According to the latest statistics released by market research firm Gartner on Wednesday, Windows Mobile shipments hit the floor in the third quarter, plummeting 35% from the same period in 2014.
Such percentages are highly concerning, especially considering that the overall smartphone shipments at a global scale climbed an impressive 15% in Q3.
According to Gartner’s figures, the share of Windows smartphones in the total smartphone shipments across the world was roughly 1.7%. In comparison, the share of Windows smartphones in the total smartphone shipments during the 2014 third quarter was 3%. Still not much for the American tech giant, but you can see the difference.
Robby Hill, founder and CEO of HillSouth, a Florence and a S.C.-based Microsoft partner, was caught by surprise when facing those numbers, partially due to Microsoft’s recent release of its Windows 10 operating system, which contains Continuum, a feature that is designed to enable ease in switching mobile platforms.
His comment on the event reads as following:
“Microsoft has something going for it with Windows 10 and its new cross-platform capabilities. … Microsoft could run Windows mobile in the conceivable future, but we’re not sure what Microsoft is gaining from its mobile platform,”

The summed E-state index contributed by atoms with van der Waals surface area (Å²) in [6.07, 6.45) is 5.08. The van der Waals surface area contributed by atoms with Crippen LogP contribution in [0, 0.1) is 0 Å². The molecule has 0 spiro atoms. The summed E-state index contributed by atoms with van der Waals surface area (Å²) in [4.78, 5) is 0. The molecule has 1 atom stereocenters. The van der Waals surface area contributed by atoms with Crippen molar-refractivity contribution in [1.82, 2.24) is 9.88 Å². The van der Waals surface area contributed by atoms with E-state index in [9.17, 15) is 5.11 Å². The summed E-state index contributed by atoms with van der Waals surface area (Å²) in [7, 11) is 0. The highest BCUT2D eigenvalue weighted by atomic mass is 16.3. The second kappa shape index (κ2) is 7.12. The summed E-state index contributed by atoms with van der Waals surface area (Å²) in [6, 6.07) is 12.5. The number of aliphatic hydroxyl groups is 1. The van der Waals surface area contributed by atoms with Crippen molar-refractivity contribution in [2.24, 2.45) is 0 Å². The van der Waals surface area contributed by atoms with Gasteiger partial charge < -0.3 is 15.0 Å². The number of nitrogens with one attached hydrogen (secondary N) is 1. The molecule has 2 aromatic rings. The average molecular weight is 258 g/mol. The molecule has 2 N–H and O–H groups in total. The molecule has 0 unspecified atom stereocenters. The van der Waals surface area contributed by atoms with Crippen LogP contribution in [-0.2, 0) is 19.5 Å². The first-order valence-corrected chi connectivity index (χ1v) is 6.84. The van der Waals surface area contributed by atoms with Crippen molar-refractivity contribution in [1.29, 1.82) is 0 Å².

Gartner Research Director, Roberta Cozza, from its shoes mentions:
“Despite the announcement of Windows 10, we expect Windows smartphone market share will continue to be a small portion of the overall smartphone OS market as consumers remain attracted by competing ecosystems. Microsoft smartphones will mainly focus on driving value for enterprise users.”
In both Latin America and in emerging markets, “there were strong declines,” they add. “Consumers are moving on to Android. I just don’t think that the Lumia brand is strong anymore in the mid to lower end. Microsoft’s message doesn’t resonate with price-conscious consumers.”
That is actually true and it makes things a bit more agitating. To put it in numbers, Windows’ share of smartphone shipments dropped to 3.5% in Q3 and 5.5% in Q2. By comparison, Google’s Android surged from 89% share to 93% during the exact same time.
According to previous forecasts by Gartner, Windows phones represented 2.5% of all second-quarter shipments, meaning that, sequentially, Microsoft’s business shrank 28%.
However, at this point, it is worth noting that Microsoft – via Nokia, when it comes to the smartphone market – has been all on its own when it comes to the number of devices that run with the Windows Phone OS.
Other branches such as Samsung, Motorola, Huawei and alike are using Android as their main OS for their devices, so that leaves plenty of space for the certain operating system to dominate.
In fact, the only company that uses its own devices to match their own OS is Apple, hence we can only compare those two and even then, it wouldn’t be entirely fair, since Microsoft entered the industry through Nokia, so it had to evolve under different circumstances and taking advantage of different variables.
“One thing that would boost shipments is if Microsoft could get a high-profile OEM [original equipment manufacturer] to make the commitment to Windows 10,” said Cozza.
In a Tuesday report, communication technology firm Ericsson, said that of the Windows smartphone owners who bought a new device each month, just 19% to 20% stuck with the OS. The rest fled for Android or iOS, with the majority switching to an Android device.